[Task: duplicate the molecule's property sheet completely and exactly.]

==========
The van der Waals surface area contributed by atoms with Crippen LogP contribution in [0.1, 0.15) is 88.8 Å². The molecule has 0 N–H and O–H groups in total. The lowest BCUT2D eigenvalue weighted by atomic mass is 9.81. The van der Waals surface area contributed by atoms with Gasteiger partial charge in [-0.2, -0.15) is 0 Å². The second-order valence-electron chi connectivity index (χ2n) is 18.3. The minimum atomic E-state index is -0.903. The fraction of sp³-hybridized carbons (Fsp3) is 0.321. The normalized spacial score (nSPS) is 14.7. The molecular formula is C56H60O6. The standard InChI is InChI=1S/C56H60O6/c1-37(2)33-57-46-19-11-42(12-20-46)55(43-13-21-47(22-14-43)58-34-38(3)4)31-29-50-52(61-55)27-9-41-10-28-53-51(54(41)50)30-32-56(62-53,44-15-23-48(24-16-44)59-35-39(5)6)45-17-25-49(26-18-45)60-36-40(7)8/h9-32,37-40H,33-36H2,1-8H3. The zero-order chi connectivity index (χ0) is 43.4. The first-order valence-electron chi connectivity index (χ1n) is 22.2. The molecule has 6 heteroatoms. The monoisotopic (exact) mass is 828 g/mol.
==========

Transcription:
The van der Waals surface area contributed by atoms with Crippen LogP contribution in [0.1, 0.15) is 88.8 Å². The molecule has 0 N–H and O–H groups in total. The lowest BCUT2D eigenvalue weighted by atomic mass is 9.81. The van der Waals surface area contributed by atoms with Gasteiger partial charge in [-0.2, -0.15) is 0 Å². The second-order valence-electron chi connectivity index (χ2n) is 18.3. The minimum atomic E-state index is -0.903. The fraction of sp³-hybridized carbons (Fsp3) is 0.321. The normalized spacial score (nSPS) is 14.7. The molecular formula is C56H60O6. The standard InChI is InChI=1S/C56H60O6/c1-37(2)33-57-46-19-11-42(12-20-46)55(43-13-21-47(22-14-43)58-34-38(3)4)31-29-50-52(61-55)27-9-41-10-28-53-51(54(41)50)30-32-56(62-53,44-15-23-48(24-16-44)59-35-39(5)6)45-17-25-49(26-18-45)60-36-40(7)8/h9-32,37-40H,33-36H2,1-8H3. The zero-order chi connectivity index (χ0) is 43.4. The first-order valence-electron chi connectivity index (χ1n) is 22.2. The molecule has 6 heteroatoms. The monoisotopic (exact) mass is 828 g/mol.